Claysville consulting company links to the world
By Kim Leonard
Published: Monday, Dec. 24, 2012, 7:47 p.m.
Rick Newton thought about moving his consulting company to Southpointe or Pittsburgh as it outgrew a carriage house at his home in Washington County.
But he decided that Newton Consulting LLC could deliver information technology and other services for corporations, with better-than-typical attention to their needs, just as well from a base in the small, rural town of Claysville.
And owning a building — rather than renting a prestige address for up to $5,000 a month — would help to keep prices low that Newton charged for his services.
The company that the former Black Box Corp. group IT manager started in 2003 is “really about what we can do for customers, not where our headquarters are,” said Newton, who grew up in nearby West Alexander.
“I've never known anyone to discount Newton Consulting because we have a Claysville address.”
Last month, eight staff members moved to a circa 1980s warehouse that Newton's founder bought and renovated to suit the 1880s style of many of the buildings along historic Route 40, Claysville's main street. Most of the company's 73 employees work mainly from home, or at customers' offices or plants. Total employment is up from 33 three years ago.
Newton consultants install and fine-tune business software, including large enterprise resource planning, or ERP, systems that tie together information across large organizations.
They also find talented job candidates, streamline supply and distribution chains, plan investments, analyze finances and, increasingly, make it possible for workers to find the internal information they need — think of a chain store manager, researching job applicants on file — on their mobile smartphones.
Engineering simulation software developer Ansys Inc. has hired Newton Consulting for several tasks, including implementing Oracle business software two years ago that connects locations in 23 countries.
“I've never been on a project with Rick that wasn't successful, and we've done some multimillion-dollar projects,” said Steve Dick, director of business applications for Cecil-based Ansys.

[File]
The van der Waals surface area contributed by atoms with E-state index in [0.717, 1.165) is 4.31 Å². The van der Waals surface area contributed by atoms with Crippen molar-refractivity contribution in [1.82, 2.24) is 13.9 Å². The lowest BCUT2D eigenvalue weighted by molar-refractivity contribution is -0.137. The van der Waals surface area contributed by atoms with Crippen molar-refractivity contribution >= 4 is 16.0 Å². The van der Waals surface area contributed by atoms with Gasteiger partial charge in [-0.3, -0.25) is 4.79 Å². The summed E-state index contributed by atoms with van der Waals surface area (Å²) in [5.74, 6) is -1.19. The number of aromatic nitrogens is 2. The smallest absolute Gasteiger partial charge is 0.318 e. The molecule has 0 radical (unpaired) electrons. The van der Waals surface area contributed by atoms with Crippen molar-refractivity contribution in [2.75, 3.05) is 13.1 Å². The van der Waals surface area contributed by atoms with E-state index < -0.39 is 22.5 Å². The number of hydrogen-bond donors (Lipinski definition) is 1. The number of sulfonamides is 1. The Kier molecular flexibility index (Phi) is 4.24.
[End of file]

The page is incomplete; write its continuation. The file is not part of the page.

Dick said he and Newton met in 1999 when Newton worked for Solutions Consulting Inc., a Washington-based company that was acquired by Ross Perot's company, Perot Systems.
After Newton went off on his own, ”We gave him a shot, and we've used him for multiple projects since then,” Dick said, and work consistently is on-time and on-budget.
Newton's own, often frustrating experiences when he employed business consultants, or worked as one, shaped the vision for his company.
Most of those companies are so profit-focused, always looking for the next big contract, that they give little attention to ongoing customer service, he said.
“I had multiple run-ins with consultants I would bring in at Black Box,” where he worked for seven years, Newton said. “I wanted to prove that a customer-focused consulting company could survive. That hadn't been my experience up to that point.”
Newton also gave in to a longtime urge to build his own company because he wanted to travel less, and spend more time with his family. He cashed in 401(k) accounts to cover living expenses, and started a small video production business while he waited out a year-long non-compete period.
Eventually, some former customers called. His big break came when GlaxoSmithKline Consumer Healthcare, based in Moon, asked him to take over IT support for a computer system that runs its inventory and orders.
“They were running the same software we used at Black Box, and in 2005 they hired me,” Newton said, adding he quickly brought in three subcontractors for help.
That successful project led to other work. Just since 2009, Newton Consulting's revenue has grown from $8.5 million to a projected $20.2 million for 2012.